Brief psychological intervention after self-harm: Randomised controlled trial from Pakistan

Nusrat Husain, Salahuddin Afsar, Jamal Ara, Hina Fayyaz, Raza Ur Rahman, Barbara Tomenson, Munir Hamirani, Nasim Chaudhry, Batool Fatima, Meher Husain, Farooq Naeem, Imran B. Chaudhry

Research output: Contribution to journalArticlepeer-review

64 Citations (Scopus)

Abstract

Background: Self-harm is a major risk factor for completed suicide. Aims: To determine the efficacy of a brief psychological intervention - culturally adapted manual-assisted problem-solving training (C-MAP) - delivered following an episode of self-harm compared with treatment as usual (TAU). Method: The study was a randomised controlled assessor-masked clinical trial (trial registration: ClinicalTrials.gov NCT01308151). All patients admitted after an episode of self-harm during the previous 7 days to the participating medical units of three university hospitals in Karachi, Pakistan, were included in the study. A total of 250 patients were screened and 221 were randomly allocated to C-MAP plus treatment as usual (TAU) or to TAU alone. All patients were assessed at baseline, at 3 months (end of intervention) and at 6 months after baseline. The primary outcome measure was reduction in suicidal ideation at 3 months. The secondary outcome measures included hopelessness, depression, coping resources and healthcare utilisation. Results: A total of 108 patients were randomised to the C-MAP group and 113 to the TAU group. Patients in the C-MAP group showed statistically significant improvement on the Beck Scale for Suicide Ideation and Beck Hopelessness Inventory, which was sustained at 3 months after the completion of C-MAP. There was also a significant reduction in symptoms of depression compared with patients receiving TAU. Conclusions: The positive outcomes of this brief psychological intervention in patients attempting self-harm are promising and suggest that C-MAP may have a role in suicide prevention.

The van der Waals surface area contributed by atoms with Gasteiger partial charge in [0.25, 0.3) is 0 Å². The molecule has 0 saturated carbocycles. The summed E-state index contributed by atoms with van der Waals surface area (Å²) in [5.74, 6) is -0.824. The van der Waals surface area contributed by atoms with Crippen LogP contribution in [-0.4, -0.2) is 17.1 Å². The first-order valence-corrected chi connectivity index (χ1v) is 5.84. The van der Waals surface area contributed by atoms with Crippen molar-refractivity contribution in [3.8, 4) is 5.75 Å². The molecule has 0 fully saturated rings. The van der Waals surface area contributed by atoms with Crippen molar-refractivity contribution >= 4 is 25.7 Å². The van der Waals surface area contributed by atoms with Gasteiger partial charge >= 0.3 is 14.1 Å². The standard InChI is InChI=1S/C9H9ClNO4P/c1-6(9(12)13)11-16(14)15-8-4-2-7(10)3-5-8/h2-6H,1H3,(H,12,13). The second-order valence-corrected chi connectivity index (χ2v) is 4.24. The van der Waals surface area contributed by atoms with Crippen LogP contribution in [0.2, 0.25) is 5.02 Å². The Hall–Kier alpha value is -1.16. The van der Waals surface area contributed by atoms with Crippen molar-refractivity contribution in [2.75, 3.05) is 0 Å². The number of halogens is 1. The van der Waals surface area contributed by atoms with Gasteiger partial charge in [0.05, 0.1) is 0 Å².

Original languageEnglish
Pages (from-to)462-470
Number of pages9
JournalBritish Journal of Psychiatry
Volume204
Issue number6
DOIs
Publication statusPublished - Jun 2014
Externally publishedYes

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